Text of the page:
Sunday, August 21, 2011

"The process of elimination"

Sherlock Holmes enjoyed berating Watson for failing to execute this procedure:
"You will not apply my precept," he said, shaking his head. "How often have I said to you that when you have eliminated the impossible, whatever remains, however improbable, must be the truth? We know that he did not come through the door, the window, or the chimney. We also know that he could not have been concealed in the room, as there is no concealment possible. When, then, did he come?"
Mark Dvoretsky's current column in Chess Cafe has some wonderful examples of applying the principle of excluding possibilities in practical play.  You don't have to calculate why your chosen move is best if you already know that the alternatives lose!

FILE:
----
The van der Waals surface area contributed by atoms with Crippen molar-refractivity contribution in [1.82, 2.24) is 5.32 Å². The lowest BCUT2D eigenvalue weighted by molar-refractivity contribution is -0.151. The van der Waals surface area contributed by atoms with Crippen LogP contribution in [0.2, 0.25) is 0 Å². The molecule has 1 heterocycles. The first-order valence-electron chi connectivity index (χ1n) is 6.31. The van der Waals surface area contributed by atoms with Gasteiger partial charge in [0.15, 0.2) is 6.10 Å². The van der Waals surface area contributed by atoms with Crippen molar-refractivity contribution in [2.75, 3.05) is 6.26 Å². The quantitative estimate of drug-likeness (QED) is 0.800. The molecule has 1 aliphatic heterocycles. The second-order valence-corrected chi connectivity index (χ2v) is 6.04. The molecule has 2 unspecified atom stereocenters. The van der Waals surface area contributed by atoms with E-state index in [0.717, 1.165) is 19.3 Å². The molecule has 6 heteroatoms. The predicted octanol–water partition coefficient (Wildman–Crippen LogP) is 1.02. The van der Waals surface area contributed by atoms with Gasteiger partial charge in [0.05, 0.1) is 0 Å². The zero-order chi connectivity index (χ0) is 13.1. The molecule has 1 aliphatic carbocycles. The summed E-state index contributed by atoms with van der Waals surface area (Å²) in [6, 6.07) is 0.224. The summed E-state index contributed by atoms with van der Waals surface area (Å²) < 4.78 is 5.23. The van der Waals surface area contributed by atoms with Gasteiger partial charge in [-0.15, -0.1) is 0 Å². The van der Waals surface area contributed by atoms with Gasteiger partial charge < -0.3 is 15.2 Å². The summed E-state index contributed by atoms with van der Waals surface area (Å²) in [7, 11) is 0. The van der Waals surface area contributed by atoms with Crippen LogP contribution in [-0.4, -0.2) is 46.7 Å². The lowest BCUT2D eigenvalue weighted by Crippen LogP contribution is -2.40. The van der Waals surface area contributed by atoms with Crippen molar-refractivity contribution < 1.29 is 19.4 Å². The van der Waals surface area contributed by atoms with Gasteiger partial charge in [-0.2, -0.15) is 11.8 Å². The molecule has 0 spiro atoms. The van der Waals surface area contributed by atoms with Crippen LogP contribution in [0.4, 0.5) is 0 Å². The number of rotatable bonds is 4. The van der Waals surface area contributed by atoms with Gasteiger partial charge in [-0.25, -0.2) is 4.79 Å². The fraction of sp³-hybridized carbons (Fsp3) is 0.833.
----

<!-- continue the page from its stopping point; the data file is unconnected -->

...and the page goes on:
J. Moravec, 1925
White to play

For example, what's White's best move in the above position?

Dvoretsky's The Instructor is the best monthly column on the web for players at or above the advanced intermediate level.  If you print out a couple dozen columns from the Chess Cafe archives, you'll have enough material for a couple dozen afternoons in your favorite café!  (Bring your set.)

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